Although the Great War was a disaster for all concerned, this country felt threatened when the Germans invaded Belgium on August 4 1914 and declared war against them.
The Belgians suffered terribly during the invasion and many fled.
It is estimated that over 250,000 of them came to Britain which was eager to offer refuge. The government asked local authorities to help in placing them and Morley, as an independent borough at this time, answered the call.
The Mayor, Brian Bradley Barker, a textile magnate like many of the councillors in those days, made a public appeal and a funding campaign was set up in the town.
Over the course of the war, over £1,170 was raised but most of the help came when former Town Clerk, Richard Borrough Hopkins, offered to house some refugees in Morley Hall (now to be seen overlooking Scarth Gardens in central Morley).
Strangely this fine house, which had been built for the Dawson family in 1683, was now empty. Its last occupants were Oliver Scatcherd and his wife, Alice Cliff.
As a childless couple, they were the last of the Scatcherds to live in Morley where the family had been since the mid-17th century.
Oliver pre-deceased Alice and when she died in 1911 the house became unoccupied.
Borrough Hopkins was a close friend and partner with Oliver in a local law firm so he became the beneficiary of their wills.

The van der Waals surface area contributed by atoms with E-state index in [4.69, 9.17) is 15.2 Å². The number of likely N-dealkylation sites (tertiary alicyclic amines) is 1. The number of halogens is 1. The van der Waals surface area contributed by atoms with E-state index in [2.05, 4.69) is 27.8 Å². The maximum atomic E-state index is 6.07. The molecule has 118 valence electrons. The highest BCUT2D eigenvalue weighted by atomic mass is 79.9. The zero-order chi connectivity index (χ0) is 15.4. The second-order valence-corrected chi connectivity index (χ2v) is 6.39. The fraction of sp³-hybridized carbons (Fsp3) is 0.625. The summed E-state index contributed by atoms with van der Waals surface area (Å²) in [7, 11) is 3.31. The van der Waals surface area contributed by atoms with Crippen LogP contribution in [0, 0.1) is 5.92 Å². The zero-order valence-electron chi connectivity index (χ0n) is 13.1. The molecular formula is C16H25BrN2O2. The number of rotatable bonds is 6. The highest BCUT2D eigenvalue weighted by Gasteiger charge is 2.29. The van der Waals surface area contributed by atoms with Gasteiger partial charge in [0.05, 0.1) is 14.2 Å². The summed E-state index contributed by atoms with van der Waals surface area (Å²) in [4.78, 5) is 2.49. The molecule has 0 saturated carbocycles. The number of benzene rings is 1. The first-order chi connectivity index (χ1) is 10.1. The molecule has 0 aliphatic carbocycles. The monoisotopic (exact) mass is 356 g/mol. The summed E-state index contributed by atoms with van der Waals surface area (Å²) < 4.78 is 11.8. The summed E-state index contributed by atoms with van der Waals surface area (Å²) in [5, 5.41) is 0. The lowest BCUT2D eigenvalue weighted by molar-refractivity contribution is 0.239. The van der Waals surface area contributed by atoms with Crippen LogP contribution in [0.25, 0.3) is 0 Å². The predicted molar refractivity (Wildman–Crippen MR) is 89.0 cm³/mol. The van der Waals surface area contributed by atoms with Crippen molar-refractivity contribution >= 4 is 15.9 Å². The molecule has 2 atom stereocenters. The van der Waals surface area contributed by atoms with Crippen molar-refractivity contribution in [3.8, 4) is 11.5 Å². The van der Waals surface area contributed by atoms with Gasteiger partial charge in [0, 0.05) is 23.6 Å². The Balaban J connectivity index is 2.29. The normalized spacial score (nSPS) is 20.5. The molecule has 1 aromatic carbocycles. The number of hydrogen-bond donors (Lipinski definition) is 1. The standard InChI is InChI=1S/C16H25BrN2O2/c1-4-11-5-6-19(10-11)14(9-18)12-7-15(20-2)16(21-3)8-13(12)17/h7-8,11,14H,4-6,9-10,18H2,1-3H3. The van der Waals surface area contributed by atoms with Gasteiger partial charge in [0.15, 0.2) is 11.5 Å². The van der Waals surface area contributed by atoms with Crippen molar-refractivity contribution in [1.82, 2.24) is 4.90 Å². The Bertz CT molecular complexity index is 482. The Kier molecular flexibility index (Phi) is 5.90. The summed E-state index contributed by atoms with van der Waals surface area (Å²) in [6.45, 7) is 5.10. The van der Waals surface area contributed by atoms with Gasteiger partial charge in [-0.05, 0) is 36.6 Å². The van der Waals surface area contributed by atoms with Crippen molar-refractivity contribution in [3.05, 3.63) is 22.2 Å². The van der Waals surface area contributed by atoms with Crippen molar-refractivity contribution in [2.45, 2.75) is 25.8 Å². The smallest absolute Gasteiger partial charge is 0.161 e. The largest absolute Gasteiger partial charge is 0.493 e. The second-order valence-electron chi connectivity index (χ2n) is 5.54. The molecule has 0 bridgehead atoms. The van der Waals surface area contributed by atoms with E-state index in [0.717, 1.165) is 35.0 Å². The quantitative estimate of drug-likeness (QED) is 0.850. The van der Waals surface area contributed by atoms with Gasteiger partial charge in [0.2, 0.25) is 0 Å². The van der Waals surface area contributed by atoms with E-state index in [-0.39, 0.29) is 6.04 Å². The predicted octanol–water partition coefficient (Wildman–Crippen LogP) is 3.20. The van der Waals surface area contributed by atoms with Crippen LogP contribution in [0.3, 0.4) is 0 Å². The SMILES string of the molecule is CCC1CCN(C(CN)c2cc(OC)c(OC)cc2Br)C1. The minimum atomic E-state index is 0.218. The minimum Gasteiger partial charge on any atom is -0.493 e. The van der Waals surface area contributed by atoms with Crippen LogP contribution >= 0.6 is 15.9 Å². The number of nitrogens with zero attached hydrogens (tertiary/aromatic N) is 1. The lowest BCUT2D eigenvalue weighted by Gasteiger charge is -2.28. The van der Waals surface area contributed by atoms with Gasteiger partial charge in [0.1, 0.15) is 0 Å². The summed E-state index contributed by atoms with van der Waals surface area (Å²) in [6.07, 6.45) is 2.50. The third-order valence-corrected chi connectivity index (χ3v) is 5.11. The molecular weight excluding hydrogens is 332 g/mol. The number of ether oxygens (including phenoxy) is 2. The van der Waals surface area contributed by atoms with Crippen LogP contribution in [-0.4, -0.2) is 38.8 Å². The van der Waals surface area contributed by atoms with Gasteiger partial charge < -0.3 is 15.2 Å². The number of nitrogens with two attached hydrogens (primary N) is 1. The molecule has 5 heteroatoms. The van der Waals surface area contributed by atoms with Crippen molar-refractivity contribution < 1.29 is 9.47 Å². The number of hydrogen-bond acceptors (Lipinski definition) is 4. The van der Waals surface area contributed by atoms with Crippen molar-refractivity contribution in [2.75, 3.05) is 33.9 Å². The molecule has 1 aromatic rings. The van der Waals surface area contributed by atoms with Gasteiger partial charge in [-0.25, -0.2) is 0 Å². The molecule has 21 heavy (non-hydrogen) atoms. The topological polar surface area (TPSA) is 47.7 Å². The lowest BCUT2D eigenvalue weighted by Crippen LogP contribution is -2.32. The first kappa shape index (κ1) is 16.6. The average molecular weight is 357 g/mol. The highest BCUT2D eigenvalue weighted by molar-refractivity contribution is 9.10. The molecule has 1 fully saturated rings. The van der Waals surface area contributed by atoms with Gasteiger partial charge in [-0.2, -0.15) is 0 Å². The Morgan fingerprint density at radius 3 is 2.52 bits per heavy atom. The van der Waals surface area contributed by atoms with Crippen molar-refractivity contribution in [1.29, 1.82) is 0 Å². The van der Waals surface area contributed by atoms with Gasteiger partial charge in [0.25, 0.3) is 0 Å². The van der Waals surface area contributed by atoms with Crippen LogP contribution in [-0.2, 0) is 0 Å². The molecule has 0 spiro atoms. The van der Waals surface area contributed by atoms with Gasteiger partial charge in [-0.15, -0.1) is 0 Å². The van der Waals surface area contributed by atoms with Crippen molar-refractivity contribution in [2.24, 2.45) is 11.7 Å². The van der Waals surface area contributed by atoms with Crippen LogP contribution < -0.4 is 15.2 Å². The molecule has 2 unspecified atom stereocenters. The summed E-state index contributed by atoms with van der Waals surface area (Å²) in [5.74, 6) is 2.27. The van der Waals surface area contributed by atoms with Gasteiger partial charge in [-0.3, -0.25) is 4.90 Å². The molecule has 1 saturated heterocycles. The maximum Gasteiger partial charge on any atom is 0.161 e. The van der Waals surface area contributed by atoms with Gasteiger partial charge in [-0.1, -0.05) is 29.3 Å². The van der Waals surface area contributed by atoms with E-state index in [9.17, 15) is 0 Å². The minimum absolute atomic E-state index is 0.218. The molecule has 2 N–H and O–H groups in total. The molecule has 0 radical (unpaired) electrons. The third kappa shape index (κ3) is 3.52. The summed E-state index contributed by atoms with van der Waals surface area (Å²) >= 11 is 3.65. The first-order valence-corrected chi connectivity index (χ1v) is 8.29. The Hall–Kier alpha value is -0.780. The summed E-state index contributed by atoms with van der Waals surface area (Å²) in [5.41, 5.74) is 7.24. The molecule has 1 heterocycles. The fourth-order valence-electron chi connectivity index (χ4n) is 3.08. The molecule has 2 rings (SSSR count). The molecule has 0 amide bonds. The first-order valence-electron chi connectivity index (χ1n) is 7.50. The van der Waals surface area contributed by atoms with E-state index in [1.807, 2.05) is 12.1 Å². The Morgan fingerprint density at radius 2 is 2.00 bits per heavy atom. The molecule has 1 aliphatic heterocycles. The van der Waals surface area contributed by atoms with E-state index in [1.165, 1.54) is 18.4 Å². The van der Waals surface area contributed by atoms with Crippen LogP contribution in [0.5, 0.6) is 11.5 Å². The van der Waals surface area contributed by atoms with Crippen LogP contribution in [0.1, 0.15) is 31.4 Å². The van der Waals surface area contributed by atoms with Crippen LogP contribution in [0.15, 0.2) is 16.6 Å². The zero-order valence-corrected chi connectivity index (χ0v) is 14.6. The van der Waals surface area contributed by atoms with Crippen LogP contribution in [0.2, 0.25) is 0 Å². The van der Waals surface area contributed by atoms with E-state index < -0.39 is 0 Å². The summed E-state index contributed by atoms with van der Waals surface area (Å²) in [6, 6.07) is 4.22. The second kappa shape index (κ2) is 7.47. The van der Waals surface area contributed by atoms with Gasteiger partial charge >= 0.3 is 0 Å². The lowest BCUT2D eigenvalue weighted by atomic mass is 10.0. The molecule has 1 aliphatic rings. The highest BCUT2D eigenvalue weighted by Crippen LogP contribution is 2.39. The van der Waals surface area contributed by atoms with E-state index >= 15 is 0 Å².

It is very odd that this man who made so many property deals in his life should allow the house to remain empty. Nevertheless, when the town was asked to support the Belgian refugees he immediately offered it, rent free, for this purpose.
The council quickly accepted and said that they were prepared to support their living expenses with a grant in the order of £500 a year.
Mr Herbert Mitchell, the Borough Sanitary Inspector, and his wife took a special interest in the Belgians. Together with the Medical Officer of Health, Dr Sidney Steele, they set about preparing the hall. Rooms were converted and 22 beds were installed.
The authorities in London organised their placement and the first of them to come to Morley arrived on November 29 1914.
They travelled by train, arriving at the Morley Top Station (situated near the present auto repair shop on Chartists Way) and were met by the Mayor, town dignitaries and a large crowd of people.
The first group of 21 consisted of several families of adults and children. They were all well-dressed and smiling but none could speak English other than to enquire if they had arrived in ‘Moerleigh’.
The Morley Observer published a series of interviews and stories about them over the coming months. In particular, the story of the Maes family from Berchem near Antwerp still arouses astonishment and admiration.
The head, a diamond cutter, had been separated from his wife and seven children but they were reunited in Morley after he made a very harrowing journey through the war zone and Holland.
The majority settled in very well and although their traditional Christmas celebrations were on St Nicholas Day (December 5), they insisted on observing a traditional English Christmas.
Mrs Mitchell organised a meal of Yorkshire pudding, turkey and plum pudding with half a dozen lucky trinkets inside and the Mayor visited.
Festive music was provided by the Morley Brass Band who also played the Belgian national anthem.
Some of the Belgians remained in Morley for the whole of the war and many friendships were created, a welcome outcome of the terrible conflict.